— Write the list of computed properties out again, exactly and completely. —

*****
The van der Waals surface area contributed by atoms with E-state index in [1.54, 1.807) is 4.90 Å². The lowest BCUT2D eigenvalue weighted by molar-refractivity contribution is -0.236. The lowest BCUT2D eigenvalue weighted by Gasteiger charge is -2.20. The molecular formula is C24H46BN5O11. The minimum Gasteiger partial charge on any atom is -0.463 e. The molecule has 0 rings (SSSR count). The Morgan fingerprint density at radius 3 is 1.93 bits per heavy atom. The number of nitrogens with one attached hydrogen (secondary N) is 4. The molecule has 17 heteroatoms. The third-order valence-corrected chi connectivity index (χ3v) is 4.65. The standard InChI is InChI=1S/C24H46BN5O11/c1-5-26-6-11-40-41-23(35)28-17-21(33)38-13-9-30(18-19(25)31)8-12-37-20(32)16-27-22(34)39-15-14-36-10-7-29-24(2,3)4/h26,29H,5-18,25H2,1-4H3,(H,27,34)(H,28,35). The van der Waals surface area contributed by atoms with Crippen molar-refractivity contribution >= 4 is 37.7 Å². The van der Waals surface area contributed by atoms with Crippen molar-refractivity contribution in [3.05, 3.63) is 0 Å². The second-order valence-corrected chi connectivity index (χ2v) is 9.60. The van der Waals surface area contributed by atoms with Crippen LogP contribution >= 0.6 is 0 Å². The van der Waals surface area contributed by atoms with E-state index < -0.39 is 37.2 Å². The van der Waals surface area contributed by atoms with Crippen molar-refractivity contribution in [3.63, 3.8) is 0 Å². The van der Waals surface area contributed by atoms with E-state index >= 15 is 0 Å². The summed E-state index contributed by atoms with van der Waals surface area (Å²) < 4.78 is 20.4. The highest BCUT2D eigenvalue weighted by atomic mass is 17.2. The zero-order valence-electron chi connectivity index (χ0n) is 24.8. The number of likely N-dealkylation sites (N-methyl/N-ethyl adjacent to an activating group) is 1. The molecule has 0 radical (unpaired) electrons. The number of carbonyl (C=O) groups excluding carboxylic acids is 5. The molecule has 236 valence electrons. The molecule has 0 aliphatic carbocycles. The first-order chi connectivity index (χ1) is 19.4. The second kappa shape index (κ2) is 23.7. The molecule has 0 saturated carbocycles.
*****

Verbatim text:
The van der Waals surface area contributed by atoms with E-state index in [1.54, 1.807) is 4.90 Å². The lowest BCUT2D eigenvalue weighted by molar-refractivity contribution is -0.236. The lowest BCUT2D eigenvalue weighted by Gasteiger charge is -2.20. The molecular formula is C24H46BN5O11. The minimum Gasteiger partial charge on any atom is -0.463 e. The molecule has 0 rings (SSSR count). The Morgan fingerprint density at radius 3 is 1.93 bits per heavy atom. The number of nitrogens with one attached hydrogen (secondary N) is 4. The molecule has 17 heteroatoms. The third-order valence-corrected chi connectivity index (χ3v) is 4.65. The standard InChI is InChI=1S/C24H46BN5O11/c1-5-26-6-11-40-41-23(35)28-17-21(33)38-13-9-30(18-19(25)31)8-12-37-20(32)16-27-22(34)39-15-14-36-10-7-29-24(2,3)4/h26,29H,5-18,25H2,1-4H3,(H,27,34)(H,28,35). The van der Waals surface area contributed by atoms with Crippen molar-refractivity contribution >= 4 is 37.7 Å². The van der Waals surface area contributed by atoms with Crippen molar-refractivity contribution in [3.05, 3.63) is 0 Å². The second-order valence-corrected chi connectivity index (χ2v) is 9.60. The van der Waals surface area contributed by atoms with Crippen LogP contribution >= 0.6 is 0 Å². The van der Waals surface area contributed by atoms with E-state index < -0.39 is 37.2 Å². The van der Waals surface area contributed by atoms with Crippen molar-refractivity contribution in [3.63, 3.8) is 0 Å². The van der Waals surface area contributed by atoms with E-state index >= 15 is 0 Å². The summed E-state index contributed by atoms with van der Waals surface area (Å²) < 4.78 is 20.4. The highest BCUT2D eigenvalue weighted by atomic mass is 17.2. The zero-order valence-electron chi connectivity index (χ0n) is 24.8. The number of likely N-dealkylation sites (N-methyl/N-ethyl adjacent to an activating group) is 1. The molecule has 0 radical (unpaired) electrons. The number of carbonyl (C=O) groups excluding carboxylic acids is 5. The molecule has 236 valence electrons. The molecule has 0 aliphatic carbocycles. The first-order chi connectivity index (χ1) is 19.4. The second kappa shape index (κ2) is 23.7. The molecule has 0 saturated carbocycles.